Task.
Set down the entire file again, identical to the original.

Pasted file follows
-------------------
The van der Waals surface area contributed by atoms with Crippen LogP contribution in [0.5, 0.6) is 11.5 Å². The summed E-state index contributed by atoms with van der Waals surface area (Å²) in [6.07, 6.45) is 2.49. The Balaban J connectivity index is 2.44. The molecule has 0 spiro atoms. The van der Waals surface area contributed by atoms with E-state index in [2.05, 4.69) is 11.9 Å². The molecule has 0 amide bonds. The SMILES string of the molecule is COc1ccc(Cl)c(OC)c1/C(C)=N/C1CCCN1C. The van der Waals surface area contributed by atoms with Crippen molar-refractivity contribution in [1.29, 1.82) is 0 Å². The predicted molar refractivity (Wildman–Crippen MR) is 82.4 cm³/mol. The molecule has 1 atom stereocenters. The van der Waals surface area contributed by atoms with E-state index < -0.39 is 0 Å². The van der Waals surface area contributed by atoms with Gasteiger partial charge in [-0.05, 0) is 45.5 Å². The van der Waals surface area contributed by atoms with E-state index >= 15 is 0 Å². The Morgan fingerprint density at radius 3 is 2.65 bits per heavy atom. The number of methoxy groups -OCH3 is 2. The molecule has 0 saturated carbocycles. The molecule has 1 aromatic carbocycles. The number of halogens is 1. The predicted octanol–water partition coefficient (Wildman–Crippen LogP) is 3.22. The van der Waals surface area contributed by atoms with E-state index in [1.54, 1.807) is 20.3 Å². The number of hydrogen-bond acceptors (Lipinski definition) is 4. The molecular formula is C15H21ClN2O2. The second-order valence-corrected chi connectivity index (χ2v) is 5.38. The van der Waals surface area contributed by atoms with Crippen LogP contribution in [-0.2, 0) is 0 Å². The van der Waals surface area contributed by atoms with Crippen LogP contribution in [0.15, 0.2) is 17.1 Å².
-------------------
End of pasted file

The van der Waals surface area contributed by atoms with Crippen LogP contribution in [0.5, 0.6) is 11.5 Å². The summed E-state index contributed by atoms with van der Waals surface area (Å²) in [6.07, 6.45) is 2.49. The Balaban J connectivity index is 2.44. The molecule has 0 spiro atoms. The van der Waals surface area contributed by atoms with E-state index in [2.05, 4.69) is 11.9 Å². The molecule has 0 amide bonds. The SMILES string of the molecule is COc1ccc(Cl)c(OC)c1/C(C)=N/C1CCCN1C. The van der Waals surface area contributed by atoms with Crippen molar-refractivity contribution in [1.29, 1.82) is 0 Å². The predicted molar refractivity (Wildman–Crippen MR) is 82.4 cm³/mol. The molecule has 1 atom stereocenters. The van der Waals surface area contributed by atoms with E-state index < -0.39 is 0 Å². The van der Waals surface area contributed by atoms with Gasteiger partial charge in [-0.05, 0) is 45.5 Å². The van der Waals surface area contributed by atoms with E-state index >= 15 is 0 Å². The Morgan fingerprint density at radius 3 is 2.65 bits per heavy atom. The number of methoxy groups -OCH3 is 2. The molecule has 0 saturated carbocycles. The molecule has 1 aromatic carbocycles. The number of halogens is 1. The predicted octanol–water partition coefficient (Wildman–Crippen LogP) is 3.22. The van der Waals surface area contributed by atoms with E-state index in [1.54, 1.807) is 20.3 Å². The number of hydrogen-bond acceptors (Lipinski definition) is 4. The molecular formula is C15H21ClN2O2. The second-order valence-corrected chi connectivity index (χ2v) is 5.38. The van der Waals surface area contributed by atoms with Crippen LogP contribution in [-0.2, 0) is 0 Å². The van der Waals surface area contributed by atoms with Crippen LogP contribution in [0.15, 0.2) is 17.1 Å².